I rolled up to a red light behind a car with a license plate that read: NVMYTC.
With only seconds remaining before the light turned green, I set about decoding the cryptic message on the license plate. Was it an acronym? No Valley Minnesota Your Total Carnage? That couldn’t be it, could it? Curses! Just a few seconds left!
Oh, but look! It’s a Scion brand car, specifically a “tC.” It’s belongs to the driver, who could fairly claim that this was “my tC.”
That brief minute of pretending to be the star of an espionage film in which the fate of the world rested on deciphering a personalized license plate having now been exhausted of all of its dramatic tension, I was left to ruminate over any possible theological implications of the tag. See how productive I am when I’m driving? Most people just crank on the AC and dial up Bieber on the radio, but not me! My air conditioning is broken, and my radio would quickly break, too, if I played Bieber on it, because I would hit it. Instead, I thought about that license plate.
Envy my tC? “Hey world: I want you to envy my new car.” It occurred to me how funny (to me) it would be if, at the next light, I smashed into the back of her car and, as we exchanged insurance numbers, I explained: “Look, you asked me to envy your car. So, I did. That’s why I hit it.”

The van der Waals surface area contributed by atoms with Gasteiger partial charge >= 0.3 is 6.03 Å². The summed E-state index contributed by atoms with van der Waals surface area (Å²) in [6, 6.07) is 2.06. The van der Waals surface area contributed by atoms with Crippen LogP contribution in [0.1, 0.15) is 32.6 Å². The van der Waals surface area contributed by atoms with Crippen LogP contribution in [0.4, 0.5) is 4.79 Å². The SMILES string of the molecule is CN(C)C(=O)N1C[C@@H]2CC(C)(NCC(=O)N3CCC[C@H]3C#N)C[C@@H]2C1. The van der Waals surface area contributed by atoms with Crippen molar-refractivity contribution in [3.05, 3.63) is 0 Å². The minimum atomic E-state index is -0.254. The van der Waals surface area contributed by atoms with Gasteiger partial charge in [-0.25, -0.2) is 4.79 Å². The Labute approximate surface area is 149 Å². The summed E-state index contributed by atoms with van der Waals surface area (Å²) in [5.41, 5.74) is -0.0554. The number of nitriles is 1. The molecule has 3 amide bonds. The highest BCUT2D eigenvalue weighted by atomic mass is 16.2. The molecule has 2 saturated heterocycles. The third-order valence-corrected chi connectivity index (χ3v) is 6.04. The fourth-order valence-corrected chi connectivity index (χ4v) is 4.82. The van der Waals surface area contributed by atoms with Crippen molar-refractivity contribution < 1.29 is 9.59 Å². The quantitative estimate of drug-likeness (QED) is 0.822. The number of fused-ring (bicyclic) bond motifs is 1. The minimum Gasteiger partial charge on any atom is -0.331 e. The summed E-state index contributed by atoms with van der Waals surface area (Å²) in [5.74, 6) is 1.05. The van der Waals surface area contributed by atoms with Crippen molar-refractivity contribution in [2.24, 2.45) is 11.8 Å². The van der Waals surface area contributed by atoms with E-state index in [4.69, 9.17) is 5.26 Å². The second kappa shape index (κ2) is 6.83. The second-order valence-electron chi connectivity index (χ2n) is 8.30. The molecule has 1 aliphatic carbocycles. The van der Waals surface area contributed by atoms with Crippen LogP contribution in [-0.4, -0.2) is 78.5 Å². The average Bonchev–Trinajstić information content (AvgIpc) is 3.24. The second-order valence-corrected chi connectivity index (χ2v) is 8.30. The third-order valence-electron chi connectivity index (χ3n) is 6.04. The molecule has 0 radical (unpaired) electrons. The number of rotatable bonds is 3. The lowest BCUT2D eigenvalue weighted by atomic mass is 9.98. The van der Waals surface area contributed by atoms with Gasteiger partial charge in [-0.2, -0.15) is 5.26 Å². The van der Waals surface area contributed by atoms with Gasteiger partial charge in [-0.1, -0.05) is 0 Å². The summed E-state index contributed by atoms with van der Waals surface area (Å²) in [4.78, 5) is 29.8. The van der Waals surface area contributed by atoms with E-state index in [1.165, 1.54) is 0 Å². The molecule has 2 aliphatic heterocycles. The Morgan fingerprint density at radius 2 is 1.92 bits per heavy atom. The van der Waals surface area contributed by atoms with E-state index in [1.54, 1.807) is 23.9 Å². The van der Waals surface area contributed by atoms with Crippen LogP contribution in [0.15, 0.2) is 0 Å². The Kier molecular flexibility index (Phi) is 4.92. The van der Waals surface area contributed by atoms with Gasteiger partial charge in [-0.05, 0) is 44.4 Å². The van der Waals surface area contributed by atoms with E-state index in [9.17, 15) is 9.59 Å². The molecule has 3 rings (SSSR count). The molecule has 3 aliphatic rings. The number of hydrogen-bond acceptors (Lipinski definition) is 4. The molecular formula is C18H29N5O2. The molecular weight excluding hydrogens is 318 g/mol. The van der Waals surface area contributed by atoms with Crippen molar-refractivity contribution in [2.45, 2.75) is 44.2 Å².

See, that’s what envy can lead a person to do. The word means “discontent over the success of another person.”* It makes you want that success for yourself, because it should be mine,
and why should you get it? You’re no better than me! In fact, you probably cheated to get it!! (pause here for fist-shaking and nonsensical gurgling)
I was in no way envious of the girl’s Scion tC, but I have been envious before. It’s the most embarrassing of the 7 Deadly Sins, I think. Pride and Lust can both be invested with a certain amount of (false) dignity; Sloth gets away with appearing harmless; we forget about it. Wrath fools men into thinking it’s no more than a mode of expression, useful for highlighting an important point—broken furniture and shattered relationships are just unfortunate side effects. Greed is good, like Gordon Gekko said. You need it to get ahead, right? And Gluttony? What’s wrong with that? Are you saying the Triple Sized Chili-and-Bacon Ox Burger With Cheese Fries and a Stunningly Large Coke is gluttonous? What, are you stupid?
But Envy? Gross. Nobody will admit to real envy. C. S. Lewis wrote that it was Pride that was the sin “which everyone in the world loathes when he sees it in someone else, and of which hardly any…imagine that they are guilty themselves.”^ I don’t doubt it, yet I would say that in the 21st century United States it is Envy which more closely matches that description.
So, how’s that for an open-ended blog post? Any thoughts, anyone? Which Deadly Sin takes the cake?
*paraphrased from Fr. Hardon’s Catholic Dictionary
Christianity, III, 8.